Deputy Prime Minister Nick Clegg has launched an attack on David Cameron for "isolating" the UK in Europe with his veto of changes to the EU treaty.
Sources close to the Liberal Democrat leader said he did not feel the failed eurozone crisis negotiations had resulted in a good deal for the UK.
The BBC understands Mr Clegg was dismayed when he was woken early on Friday to hear of the PM's decision.Initially Mr Clegg said the coalition government was united in its position.
But now sources close to him have confirmed that he "doesn't think this is a good deal for Britain".
Mr Clegg "couldn't believe it", they said, when he was told the summit in Brussels had "spectacularly unravelled".
BBC political correspondent Robin Brant says the comments linked to Mr Clegg mark a considerable change in tone from Friday when he said he and Mr Cameron had worked together on the UK's negotiating stance.
This will add to existing tensions over Europe in the coalition, our correspondent adds.
The prime minister blocked changes to the EU's Lisbon Treaty at an EU summit, arguing that the proposed changes were not in the UK's interest.
It now looks likely that all 26 other members of the European Union will agree to a new "accord" setting out tougher budget rules aimed at preventing a repeat of the current eurozone crisis.
The Independent on Sunday quotes a source "close to Mr Clegg", as saying: "Nick certainly doesn't think this is a good deal for Britain, for British jobs or British growth.
"It leaves us isolated in Europe and that is not in our national interest. Nick's fear is that we become the lonely man of Europe.
"He could not believe that Cameron hadn't tried to play for more time. That is not how Nick would have played Britain's hand."
The paper also quotes a Lib Dem source who says that if the Conservatives "think we can now go back to Europe with a sackful of demands about repatriating powers, they are living in a fantasy world".'In a bad place'
Meanwhile, Lib Dem Business Secretary Vince Cable told the Sunday Telegraph Britain had "finished in a bad place" at the EU summit.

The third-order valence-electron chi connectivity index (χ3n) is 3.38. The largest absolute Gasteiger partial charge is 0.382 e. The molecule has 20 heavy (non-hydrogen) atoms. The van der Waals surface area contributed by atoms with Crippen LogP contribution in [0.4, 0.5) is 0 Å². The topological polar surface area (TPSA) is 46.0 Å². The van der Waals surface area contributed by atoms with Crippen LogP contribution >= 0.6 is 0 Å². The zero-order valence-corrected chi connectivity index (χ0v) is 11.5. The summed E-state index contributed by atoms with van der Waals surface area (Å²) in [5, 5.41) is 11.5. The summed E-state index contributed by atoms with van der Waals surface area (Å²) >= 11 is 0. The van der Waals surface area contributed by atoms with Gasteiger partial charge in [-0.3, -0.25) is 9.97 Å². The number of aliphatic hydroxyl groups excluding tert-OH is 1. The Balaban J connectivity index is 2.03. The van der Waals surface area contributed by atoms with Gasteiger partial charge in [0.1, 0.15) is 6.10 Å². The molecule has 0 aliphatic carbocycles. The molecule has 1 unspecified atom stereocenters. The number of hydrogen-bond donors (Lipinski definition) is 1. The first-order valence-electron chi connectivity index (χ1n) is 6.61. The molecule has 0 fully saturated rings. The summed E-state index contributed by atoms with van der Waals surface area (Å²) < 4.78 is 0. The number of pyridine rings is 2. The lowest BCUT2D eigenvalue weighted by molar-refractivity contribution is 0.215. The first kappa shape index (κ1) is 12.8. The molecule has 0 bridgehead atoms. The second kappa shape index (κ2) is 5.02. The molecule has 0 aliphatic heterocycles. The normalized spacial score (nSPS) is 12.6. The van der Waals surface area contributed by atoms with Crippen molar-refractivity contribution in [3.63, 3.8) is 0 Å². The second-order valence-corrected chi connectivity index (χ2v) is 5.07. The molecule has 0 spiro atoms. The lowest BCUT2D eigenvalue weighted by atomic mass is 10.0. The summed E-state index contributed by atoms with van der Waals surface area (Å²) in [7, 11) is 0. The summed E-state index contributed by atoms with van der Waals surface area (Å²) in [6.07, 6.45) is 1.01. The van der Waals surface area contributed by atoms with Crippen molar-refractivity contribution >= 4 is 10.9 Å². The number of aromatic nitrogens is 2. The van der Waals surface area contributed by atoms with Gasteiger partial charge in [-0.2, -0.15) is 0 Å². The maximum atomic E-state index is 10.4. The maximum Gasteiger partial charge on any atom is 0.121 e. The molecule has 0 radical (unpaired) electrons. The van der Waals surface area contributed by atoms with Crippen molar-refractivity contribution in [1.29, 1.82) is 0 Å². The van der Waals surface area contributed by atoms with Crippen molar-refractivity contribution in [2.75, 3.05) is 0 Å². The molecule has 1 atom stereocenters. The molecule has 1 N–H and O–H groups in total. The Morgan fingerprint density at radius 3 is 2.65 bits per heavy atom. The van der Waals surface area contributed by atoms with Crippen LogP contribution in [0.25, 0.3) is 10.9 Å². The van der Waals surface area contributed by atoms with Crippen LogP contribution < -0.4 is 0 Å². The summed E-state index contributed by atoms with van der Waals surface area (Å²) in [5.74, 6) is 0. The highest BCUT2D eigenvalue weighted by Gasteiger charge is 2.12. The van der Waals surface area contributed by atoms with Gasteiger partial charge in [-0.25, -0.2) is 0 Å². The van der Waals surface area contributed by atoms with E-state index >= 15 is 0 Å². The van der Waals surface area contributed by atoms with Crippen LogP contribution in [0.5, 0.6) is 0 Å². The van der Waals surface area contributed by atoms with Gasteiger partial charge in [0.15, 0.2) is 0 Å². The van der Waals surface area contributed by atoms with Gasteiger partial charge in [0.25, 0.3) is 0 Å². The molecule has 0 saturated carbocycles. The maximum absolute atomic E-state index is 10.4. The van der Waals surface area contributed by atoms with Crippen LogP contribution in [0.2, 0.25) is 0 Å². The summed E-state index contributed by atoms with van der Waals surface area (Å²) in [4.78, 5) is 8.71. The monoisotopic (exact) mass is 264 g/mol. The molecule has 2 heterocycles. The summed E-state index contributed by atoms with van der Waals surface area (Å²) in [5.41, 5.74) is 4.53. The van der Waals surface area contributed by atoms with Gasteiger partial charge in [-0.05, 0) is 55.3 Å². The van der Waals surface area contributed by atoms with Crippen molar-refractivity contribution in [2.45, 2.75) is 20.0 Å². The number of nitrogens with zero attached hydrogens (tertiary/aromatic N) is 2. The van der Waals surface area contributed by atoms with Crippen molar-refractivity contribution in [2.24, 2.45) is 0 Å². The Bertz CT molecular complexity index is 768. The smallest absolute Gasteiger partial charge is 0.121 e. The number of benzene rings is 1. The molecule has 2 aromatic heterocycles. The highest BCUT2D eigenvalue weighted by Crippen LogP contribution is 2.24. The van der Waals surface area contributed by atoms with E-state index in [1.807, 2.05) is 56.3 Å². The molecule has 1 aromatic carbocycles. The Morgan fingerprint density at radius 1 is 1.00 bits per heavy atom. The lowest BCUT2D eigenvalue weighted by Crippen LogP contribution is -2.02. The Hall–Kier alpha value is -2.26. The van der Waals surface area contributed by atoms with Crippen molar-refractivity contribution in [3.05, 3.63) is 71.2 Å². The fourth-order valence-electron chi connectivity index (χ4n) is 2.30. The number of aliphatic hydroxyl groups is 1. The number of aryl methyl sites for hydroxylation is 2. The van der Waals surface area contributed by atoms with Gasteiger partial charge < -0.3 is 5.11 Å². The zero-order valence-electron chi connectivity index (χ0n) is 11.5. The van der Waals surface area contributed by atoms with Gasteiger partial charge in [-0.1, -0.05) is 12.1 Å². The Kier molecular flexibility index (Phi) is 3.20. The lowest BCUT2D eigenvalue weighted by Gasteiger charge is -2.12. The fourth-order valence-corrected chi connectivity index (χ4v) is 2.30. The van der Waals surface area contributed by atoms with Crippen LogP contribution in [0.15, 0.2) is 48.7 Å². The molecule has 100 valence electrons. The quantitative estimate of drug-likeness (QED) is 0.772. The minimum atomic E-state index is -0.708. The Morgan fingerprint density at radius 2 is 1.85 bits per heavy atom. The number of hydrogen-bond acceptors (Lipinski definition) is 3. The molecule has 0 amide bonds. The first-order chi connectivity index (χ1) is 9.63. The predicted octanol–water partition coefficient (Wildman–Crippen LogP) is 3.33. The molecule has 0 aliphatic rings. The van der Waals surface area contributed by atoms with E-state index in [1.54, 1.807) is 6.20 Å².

He said CBI director general John Cridland, who questioned whether the UK would be able to stop new financial regulations, had given a "good assessment".
But he told the paper: "I am not criticising the prime minister personally. Our policy was a collective decision by the coalition."
Ken Clarke, the Justice Secretary and a long-time europhile, told BBC Radio Nottingham: "It's a disappointing, very surprising outcome.
"There will be a big statement made by the prime minister on Monday where I shall be sitting listening, and I shall be discussing what we are going to do now."
But Foreign Secretary William Hague said Mr Cameron had done the "right thing for Britain".
He told the Sunday Telegraph: "Our requests were moderate, reasonable and relevant, given the potential spill-over from fiscal to financial integration...
"We did not go to Brussels seeking a row... But it is better to have no change to the EU treaties than a change that did not protect our interests."
On Saturday Chancellor George Osborne said Mr Cameron's decision to veto changes to the treaty had "helped protect Britain's economic interests".
"We have protected Britain's financial services, and manufacturing companies that need to be able to trade their businesses, their products, into Europe," he said.
"We've protected all these industries from the development of eurozone integration spilling over and affecting the non-euro members of the European Union."
Labour leader Ed Miliband has said the UK will now be excluded from key economic decisions in Europe, while UK Independence Party leader Nigel Farage has said the outcome was "the worst of all worlds" for the UK, leaving the country in Europe but without power.
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